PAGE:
So far, St. Thomas has held a couple of meetings under the PDQ banner. The first, a webinar titled "Innovation in the Time of Covid-19," was held in May and featured Touchsuite CEO Sam Zietz, Baptist Health Medical Group CEO Bernie Fernandez, the partner. Bilzin Sumberg's manager, Albert Dotson Jr., and Ultimate Software's chief human resources officer. Officer Annmarie Neal as panelists.
"That was right in the middle," Armstrong said. “Many people were so grateful to hear from different leaders in different areas about what they were doing and how they were doing it.”
Another seminar took place on October 29 in the simulated courtroom at St. Thomas Law School. Titled "Leadership in the Land of Covid-19," panelists at the event included Miami-Dade Public Schools Superintendent Alberto Carvalho, Florida Rep. Oscar Braynon II, Miami Mayor Francis Suárez, Florida Shervin Rep. Jones, then Miami-Dade Commissioner Esteban “Steve” Bovo Jr. and Mayor Daniella Levine Cava, then County Commissioner.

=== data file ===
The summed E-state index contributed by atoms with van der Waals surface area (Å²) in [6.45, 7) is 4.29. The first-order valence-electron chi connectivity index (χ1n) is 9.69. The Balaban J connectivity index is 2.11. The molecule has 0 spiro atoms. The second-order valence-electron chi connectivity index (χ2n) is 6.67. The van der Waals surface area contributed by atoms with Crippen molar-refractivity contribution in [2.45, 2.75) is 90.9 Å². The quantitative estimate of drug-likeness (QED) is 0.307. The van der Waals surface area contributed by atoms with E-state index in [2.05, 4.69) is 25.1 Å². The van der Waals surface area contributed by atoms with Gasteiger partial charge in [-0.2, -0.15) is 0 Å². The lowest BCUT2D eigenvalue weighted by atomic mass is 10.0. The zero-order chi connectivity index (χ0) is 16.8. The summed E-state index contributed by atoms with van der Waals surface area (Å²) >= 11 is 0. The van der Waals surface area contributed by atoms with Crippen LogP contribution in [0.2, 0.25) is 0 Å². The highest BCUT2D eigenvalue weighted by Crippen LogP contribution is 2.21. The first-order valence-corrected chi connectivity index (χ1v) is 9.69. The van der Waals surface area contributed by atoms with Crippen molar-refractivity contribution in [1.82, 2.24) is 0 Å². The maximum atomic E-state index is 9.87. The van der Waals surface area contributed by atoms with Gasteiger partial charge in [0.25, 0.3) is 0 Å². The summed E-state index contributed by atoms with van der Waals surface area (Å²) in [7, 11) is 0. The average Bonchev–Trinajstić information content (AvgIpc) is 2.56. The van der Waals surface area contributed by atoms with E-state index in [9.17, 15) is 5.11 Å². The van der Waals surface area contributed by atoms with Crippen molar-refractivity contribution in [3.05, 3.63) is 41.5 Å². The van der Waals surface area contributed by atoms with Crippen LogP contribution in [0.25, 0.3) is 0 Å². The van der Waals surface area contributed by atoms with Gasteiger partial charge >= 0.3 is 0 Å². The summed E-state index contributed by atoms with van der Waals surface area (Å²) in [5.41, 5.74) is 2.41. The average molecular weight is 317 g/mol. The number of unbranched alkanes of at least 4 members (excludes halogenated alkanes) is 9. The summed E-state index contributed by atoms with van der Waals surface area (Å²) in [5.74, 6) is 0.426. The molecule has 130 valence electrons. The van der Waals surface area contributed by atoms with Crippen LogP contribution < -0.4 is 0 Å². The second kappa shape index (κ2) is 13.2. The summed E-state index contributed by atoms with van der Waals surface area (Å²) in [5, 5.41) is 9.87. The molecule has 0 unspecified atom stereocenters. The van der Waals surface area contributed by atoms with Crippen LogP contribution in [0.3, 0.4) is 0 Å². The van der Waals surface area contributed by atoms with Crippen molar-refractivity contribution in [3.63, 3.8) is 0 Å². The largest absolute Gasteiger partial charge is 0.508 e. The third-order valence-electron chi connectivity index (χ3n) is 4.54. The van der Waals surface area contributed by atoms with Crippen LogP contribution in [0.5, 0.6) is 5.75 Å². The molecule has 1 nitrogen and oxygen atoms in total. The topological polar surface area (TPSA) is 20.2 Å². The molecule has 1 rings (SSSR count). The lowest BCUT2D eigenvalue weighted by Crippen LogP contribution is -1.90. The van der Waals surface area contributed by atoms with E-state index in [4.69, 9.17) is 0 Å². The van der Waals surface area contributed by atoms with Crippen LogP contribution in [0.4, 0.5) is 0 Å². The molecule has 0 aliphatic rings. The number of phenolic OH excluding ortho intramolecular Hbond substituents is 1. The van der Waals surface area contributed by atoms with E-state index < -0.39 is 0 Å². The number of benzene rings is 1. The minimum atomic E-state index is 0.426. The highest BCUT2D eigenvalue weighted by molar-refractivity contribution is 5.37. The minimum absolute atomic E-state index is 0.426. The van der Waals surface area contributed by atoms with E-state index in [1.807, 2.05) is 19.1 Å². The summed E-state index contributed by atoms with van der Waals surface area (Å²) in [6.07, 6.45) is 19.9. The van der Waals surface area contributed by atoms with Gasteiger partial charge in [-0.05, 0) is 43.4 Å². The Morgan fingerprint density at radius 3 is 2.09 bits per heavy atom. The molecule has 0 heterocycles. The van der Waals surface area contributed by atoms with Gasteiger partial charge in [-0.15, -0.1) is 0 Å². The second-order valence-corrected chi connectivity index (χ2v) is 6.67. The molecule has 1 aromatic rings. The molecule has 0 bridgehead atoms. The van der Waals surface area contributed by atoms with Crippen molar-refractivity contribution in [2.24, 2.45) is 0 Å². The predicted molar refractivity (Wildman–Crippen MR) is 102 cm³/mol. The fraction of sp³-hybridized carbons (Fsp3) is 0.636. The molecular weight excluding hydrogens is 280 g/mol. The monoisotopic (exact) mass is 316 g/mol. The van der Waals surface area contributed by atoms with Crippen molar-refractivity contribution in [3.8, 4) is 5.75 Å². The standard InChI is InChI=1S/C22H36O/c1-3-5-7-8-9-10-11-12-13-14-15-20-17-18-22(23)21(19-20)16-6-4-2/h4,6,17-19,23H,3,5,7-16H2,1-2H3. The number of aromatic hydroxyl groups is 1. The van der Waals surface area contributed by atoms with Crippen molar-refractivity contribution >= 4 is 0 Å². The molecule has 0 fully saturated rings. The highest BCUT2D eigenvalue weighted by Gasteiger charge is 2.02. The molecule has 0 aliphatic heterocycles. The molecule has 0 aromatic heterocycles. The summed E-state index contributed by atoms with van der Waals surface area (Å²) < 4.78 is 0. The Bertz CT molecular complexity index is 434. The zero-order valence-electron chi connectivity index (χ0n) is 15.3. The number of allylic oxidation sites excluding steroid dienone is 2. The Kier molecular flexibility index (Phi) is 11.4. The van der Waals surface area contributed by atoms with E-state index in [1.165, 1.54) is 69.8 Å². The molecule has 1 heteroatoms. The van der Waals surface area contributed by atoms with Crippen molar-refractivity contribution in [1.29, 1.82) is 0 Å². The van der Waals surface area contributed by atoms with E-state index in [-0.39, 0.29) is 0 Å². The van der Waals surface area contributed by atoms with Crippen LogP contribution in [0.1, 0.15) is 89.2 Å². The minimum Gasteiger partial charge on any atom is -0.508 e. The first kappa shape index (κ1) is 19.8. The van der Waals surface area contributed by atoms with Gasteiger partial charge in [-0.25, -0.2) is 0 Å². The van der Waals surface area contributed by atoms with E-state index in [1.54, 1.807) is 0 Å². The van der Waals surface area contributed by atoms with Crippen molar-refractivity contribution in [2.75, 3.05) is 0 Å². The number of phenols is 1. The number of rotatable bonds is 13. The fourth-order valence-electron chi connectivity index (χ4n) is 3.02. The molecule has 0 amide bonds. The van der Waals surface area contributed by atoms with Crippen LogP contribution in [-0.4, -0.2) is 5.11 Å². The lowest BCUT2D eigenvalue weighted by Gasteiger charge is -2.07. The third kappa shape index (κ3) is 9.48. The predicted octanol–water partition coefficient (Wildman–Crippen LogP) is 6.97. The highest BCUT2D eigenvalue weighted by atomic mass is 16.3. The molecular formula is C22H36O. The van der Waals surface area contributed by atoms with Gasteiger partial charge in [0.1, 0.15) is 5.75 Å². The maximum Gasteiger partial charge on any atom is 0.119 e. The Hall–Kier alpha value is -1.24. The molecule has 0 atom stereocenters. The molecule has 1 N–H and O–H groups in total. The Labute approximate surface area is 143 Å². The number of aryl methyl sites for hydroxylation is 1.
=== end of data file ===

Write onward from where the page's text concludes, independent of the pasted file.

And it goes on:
"We had more than 200 people attend virtually and more than 100 people here on campus," Armstrong said. “It was great, especially since it took care of all the local decisions.
The next event on December 9, he said, will be “Onto Prosperity; Opportunities for small businesses in the land of Covid-19 ”.
“Another point from PDQ is that as much as politicians want to say that there will be a vaccine and that we can close it and fix it, nobody knows what will work and what will not, and the whole idea of [these] sessions was to show people how to take good decisions so we can live with this, keep people safe and the economy moving, ”Armstrong said. “This word will not go well, but it is my word, you have to have balance. When you have a good balance, research and data, you can make correct and balanced decisions and move on. ”